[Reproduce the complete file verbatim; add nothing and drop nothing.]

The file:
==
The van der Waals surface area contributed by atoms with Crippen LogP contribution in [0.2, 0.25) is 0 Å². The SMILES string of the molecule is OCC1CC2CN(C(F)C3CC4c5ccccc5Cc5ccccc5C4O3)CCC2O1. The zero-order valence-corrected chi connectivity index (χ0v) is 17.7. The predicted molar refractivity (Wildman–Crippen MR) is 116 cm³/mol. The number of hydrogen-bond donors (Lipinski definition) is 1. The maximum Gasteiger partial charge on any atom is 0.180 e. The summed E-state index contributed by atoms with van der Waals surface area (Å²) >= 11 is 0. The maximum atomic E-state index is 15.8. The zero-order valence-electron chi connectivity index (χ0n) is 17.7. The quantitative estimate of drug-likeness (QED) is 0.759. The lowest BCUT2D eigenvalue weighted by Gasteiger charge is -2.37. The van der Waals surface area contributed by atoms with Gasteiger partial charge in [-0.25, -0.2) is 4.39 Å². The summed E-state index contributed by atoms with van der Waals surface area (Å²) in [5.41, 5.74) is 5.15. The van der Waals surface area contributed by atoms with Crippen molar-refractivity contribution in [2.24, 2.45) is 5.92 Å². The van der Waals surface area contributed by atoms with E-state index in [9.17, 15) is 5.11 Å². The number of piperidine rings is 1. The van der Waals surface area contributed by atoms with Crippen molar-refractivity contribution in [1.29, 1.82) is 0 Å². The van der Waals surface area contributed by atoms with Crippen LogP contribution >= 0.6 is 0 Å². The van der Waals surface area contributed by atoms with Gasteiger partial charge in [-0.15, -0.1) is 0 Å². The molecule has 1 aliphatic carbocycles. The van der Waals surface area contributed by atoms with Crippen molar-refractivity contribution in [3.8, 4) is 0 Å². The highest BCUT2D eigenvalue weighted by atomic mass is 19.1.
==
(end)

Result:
The van der Waals surface area contributed by atoms with Crippen LogP contribution in [0.2, 0.25) is 0 Å². The SMILES string of the molecule is OCC1CC2CN(C(F)C3CC4c5ccccc5Cc5ccccc5C4O3)CCC2O1. The zero-order valence-corrected chi connectivity index (χ0v) is 17.7. The predicted molar refractivity (Wildman–Crippen MR) is 116 cm³/mol. The number of hydrogen-bond donors (Lipinski definition) is 1. The maximum Gasteiger partial charge on any atom is 0.180 e. The summed E-state index contributed by atoms with van der Waals surface area (Å²) >= 11 is 0. The maximum atomic E-state index is 15.8. The zero-order valence-electron chi connectivity index (χ0n) is 17.7. The quantitative estimate of drug-likeness (QED) is 0.759. The lowest BCUT2D eigenvalue weighted by Gasteiger charge is -2.37. The van der Waals surface area contributed by atoms with Gasteiger partial charge in [-0.25, -0.2) is 4.39 Å². The summed E-state index contributed by atoms with van der Waals surface area (Å²) in [5.41, 5.74) is 5.15. The van der Waals surface area contributed by atoms with Crippen molar-refractivity contribution in [2.24, 2.45) is 5.92 Å². The van der Waals surface area contributed by atoms with E-state index in [9.17, 15) is 5.11 Å². The number of piperidine rings is 1. The van der Waals surface area contributed by atoms with Crippen molar-refractivity contribution in [1.29, 1.82) is 0 Å². The van der Waals surface area contributed by atoms with Crippen LogP contribution >= 0.6 is 0 Å². The van der Waals surface area contributed by atoms with Gasteiger partial charge in [-0.15, -0.1) is 0 Å². The molecule has 1 aliphatic carbocycles. The van der Waals surface area contributed by atoms with Crippen molar-refractivity contribution in [3.8, 4) is 0 Å². The highest BCUT2D eigenvalue weighted by atomic mass is 19.1.